People with Salmonella Newport illnesses caused by the REPJJP01 strain, by month illness began, 2015–2023*,

* N=2,423 for whom information was reported as of March 31, 2023. Some illness onset dates have been estimated from other reported information.

PulseNet transitioned to using whole genome sequencing (WGS) as the standard subtyping method for Salmonella in July 2019. Before then, not all Salmonella isolates reported to PulseNet had WGS data available. Isolates are identified as part of this strain based on WGS. As a result, the number of people with lab-confirmed illness caused by this strain before 2019 may be underrepresented.

Download data [XLS – 23 KB]

Map

This map shows where people who were ill lived.

Laboratory Data

WGS analysis

Bacteria in this strain are within 21 allele differences of one another by cgMLST. This is more genetically diverse than typical multistate foodborne outbreaks in which bacteria generally fall within 10 allele differences of one another.

Isolates from food, animal, and environmental samples

Information from 53 REPJJP01 isolates from animals and food products has been reported to PulseNet (Table). Most isolates were obtained from animal intestinal content and beef products and were detected as part of routine surveillance performed by the United States Department of Agriculture Food Safety and Inspection Service (USDA-FSIS) or as part of the sampling performed by the National Antimicrobial Resistance Monitoring System (NARMS). One isolate from a papaya and three isolates from pet treats were detected as part of routine surveillance performed by the United States Food and Drug Administration (FDA).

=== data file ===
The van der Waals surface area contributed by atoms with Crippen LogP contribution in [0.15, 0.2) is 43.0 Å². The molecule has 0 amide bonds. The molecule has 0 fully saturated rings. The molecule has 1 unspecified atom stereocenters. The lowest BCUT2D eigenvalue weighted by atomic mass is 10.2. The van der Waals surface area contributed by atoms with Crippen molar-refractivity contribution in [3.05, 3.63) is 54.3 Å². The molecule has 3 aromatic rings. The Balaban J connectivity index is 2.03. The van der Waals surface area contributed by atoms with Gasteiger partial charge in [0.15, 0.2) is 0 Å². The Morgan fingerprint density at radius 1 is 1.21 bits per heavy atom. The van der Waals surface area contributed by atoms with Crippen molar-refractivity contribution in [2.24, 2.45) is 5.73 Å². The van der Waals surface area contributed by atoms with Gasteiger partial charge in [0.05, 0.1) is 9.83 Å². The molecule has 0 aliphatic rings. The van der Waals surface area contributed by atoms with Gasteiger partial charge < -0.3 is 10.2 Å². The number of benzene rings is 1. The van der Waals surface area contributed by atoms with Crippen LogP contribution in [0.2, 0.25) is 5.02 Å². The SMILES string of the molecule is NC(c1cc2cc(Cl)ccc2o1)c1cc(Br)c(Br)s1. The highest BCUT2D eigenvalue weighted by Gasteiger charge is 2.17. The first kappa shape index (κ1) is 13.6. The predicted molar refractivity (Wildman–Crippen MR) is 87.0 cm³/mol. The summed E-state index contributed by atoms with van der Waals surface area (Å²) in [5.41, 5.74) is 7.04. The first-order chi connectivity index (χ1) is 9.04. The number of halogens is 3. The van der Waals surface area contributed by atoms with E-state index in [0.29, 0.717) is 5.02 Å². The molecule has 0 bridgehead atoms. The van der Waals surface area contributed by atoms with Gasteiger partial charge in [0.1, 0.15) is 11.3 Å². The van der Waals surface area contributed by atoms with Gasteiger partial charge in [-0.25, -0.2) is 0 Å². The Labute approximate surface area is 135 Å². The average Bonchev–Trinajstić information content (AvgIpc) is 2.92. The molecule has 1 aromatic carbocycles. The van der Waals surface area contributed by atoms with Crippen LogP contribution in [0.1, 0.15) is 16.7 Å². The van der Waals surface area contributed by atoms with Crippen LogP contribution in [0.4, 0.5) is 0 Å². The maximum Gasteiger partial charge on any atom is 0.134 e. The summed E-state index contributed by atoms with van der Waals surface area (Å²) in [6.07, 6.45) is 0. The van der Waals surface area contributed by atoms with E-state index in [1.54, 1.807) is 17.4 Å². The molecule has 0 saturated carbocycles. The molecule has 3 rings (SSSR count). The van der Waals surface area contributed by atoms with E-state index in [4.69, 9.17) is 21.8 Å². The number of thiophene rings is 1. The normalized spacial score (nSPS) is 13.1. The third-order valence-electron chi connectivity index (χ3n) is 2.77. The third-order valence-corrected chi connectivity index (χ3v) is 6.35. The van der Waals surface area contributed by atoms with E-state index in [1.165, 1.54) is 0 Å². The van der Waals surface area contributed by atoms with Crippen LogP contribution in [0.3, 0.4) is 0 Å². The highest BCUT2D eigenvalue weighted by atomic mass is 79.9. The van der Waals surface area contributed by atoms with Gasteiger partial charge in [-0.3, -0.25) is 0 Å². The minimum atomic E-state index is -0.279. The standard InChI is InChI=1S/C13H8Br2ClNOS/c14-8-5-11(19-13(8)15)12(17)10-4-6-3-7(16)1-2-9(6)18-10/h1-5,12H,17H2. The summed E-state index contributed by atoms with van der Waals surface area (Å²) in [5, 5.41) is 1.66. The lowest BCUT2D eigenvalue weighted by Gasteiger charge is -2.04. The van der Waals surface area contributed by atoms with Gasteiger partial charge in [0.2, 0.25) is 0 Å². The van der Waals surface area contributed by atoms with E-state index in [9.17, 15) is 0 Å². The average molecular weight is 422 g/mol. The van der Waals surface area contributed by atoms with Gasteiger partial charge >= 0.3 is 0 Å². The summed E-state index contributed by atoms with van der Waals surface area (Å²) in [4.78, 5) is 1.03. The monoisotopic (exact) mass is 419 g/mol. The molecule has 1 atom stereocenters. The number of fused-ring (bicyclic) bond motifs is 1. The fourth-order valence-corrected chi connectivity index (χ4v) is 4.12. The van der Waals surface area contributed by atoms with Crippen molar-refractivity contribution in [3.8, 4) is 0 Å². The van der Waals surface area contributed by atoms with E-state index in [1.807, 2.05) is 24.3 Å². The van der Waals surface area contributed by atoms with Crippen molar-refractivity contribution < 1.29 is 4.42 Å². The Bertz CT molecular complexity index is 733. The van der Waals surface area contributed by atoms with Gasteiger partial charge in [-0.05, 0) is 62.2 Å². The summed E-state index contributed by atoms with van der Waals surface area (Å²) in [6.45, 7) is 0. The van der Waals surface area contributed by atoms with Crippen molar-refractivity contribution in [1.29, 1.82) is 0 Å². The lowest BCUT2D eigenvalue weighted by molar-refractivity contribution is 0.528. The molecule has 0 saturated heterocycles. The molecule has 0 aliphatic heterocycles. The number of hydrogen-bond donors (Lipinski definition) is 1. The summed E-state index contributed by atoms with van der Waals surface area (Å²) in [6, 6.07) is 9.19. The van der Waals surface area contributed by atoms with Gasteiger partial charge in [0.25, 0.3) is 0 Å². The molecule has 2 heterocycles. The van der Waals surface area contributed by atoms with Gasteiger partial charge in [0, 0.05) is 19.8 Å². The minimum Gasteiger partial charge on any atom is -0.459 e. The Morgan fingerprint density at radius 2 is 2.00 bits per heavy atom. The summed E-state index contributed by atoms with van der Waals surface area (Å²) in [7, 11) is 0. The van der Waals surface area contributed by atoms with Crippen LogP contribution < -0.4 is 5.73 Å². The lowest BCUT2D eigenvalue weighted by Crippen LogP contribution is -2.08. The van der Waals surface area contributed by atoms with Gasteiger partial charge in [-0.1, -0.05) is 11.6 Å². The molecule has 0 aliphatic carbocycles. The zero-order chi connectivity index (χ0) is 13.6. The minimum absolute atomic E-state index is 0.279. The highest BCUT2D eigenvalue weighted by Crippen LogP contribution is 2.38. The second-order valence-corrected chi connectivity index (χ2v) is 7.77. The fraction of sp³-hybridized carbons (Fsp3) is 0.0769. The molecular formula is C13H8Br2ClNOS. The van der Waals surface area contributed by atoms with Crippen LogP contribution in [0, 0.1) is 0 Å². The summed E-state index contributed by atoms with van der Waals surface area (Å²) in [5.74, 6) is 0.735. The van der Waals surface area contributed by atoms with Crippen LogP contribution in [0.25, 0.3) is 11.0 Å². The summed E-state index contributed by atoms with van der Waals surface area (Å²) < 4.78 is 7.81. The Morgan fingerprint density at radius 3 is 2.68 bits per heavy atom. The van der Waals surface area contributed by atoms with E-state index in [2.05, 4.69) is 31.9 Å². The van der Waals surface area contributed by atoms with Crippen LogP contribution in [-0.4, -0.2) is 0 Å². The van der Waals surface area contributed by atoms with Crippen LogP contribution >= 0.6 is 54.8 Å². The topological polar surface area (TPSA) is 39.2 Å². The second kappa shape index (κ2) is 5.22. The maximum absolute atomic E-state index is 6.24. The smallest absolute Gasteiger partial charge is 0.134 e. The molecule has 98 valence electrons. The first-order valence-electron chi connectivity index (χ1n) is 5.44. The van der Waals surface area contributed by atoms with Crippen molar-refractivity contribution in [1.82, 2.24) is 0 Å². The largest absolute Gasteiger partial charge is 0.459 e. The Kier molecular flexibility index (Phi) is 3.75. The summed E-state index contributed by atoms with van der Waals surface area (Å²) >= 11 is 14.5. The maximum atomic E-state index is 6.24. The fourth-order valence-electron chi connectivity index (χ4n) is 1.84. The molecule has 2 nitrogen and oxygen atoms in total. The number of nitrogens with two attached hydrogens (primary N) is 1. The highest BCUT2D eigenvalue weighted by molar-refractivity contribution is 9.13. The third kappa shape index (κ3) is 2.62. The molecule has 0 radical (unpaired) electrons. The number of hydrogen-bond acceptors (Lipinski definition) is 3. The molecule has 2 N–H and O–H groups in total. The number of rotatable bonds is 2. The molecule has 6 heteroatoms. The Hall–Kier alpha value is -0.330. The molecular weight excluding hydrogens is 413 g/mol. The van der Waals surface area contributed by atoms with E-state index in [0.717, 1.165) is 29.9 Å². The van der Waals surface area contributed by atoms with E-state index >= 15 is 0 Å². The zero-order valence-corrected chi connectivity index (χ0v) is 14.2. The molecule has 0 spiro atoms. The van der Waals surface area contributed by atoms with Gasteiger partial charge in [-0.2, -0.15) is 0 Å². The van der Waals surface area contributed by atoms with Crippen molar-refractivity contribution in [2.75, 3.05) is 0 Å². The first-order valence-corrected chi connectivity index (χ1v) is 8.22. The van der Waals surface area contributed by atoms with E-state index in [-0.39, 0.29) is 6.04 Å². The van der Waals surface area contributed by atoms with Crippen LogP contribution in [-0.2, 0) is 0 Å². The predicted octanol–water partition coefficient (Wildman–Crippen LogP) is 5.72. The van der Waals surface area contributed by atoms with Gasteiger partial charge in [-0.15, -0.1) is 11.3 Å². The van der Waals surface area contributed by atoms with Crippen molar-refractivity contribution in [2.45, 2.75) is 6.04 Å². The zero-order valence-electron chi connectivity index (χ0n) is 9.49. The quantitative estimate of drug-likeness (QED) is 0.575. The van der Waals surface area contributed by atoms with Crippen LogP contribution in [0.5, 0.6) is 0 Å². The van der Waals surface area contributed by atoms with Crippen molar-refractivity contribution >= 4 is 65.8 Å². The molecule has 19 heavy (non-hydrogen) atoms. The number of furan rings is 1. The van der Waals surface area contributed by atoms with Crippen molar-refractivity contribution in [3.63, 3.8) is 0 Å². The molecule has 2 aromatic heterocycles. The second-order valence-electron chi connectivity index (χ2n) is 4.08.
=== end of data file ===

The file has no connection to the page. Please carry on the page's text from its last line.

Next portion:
Year Number of Isolates Isolate Category Isolate Type Geographic Location of Sample Reason Collected
Isolates from food, animal, and environmental samples
2016 1 Food Beef Texas Routine sampling by USDA FSIS
2018 2 Food Beef Texas Routine sampling by USDA FSIS
2018 1 Food Queso Fresco and Oaxaca Cheese California Outbreak B
2019 2 Intestinal content Beef Texas Routine sampling by USDA NARMS
2019 8 Food Beef California (2 isolates), Texas (5 isolates), & Utah (1 isolate) Routine sampling by USDA FSIS
2019 1 Food Papaya California Routine sampling by FDA
2020 3 Intestinal content Beef Arizona, Nebraska, & Texas (1 isolate each) Routine sampling by USDA NARMS
2020 6 Food Beef Florida (1 isolate) & Texas (5 isolates) Routine sampling by USDA FSIS
2020 3 Pet Food Bully Stick (Beef) Colorado Routine sampling by FDA
2021 5 Intestinal content Beef Texas (3 isolates), Kansas (1 isolate), & Maryland (1 isolate) Routine sampling by USDA NARMS
2021 8 Food Beef Illinois (1 isolate), Kansas (1 isolate), Missouri (1 isolate), Tennessee (1 isolate), Texas (3 isolates), & Wisconsin (1 isolate) Routine sampling by USDA FSIS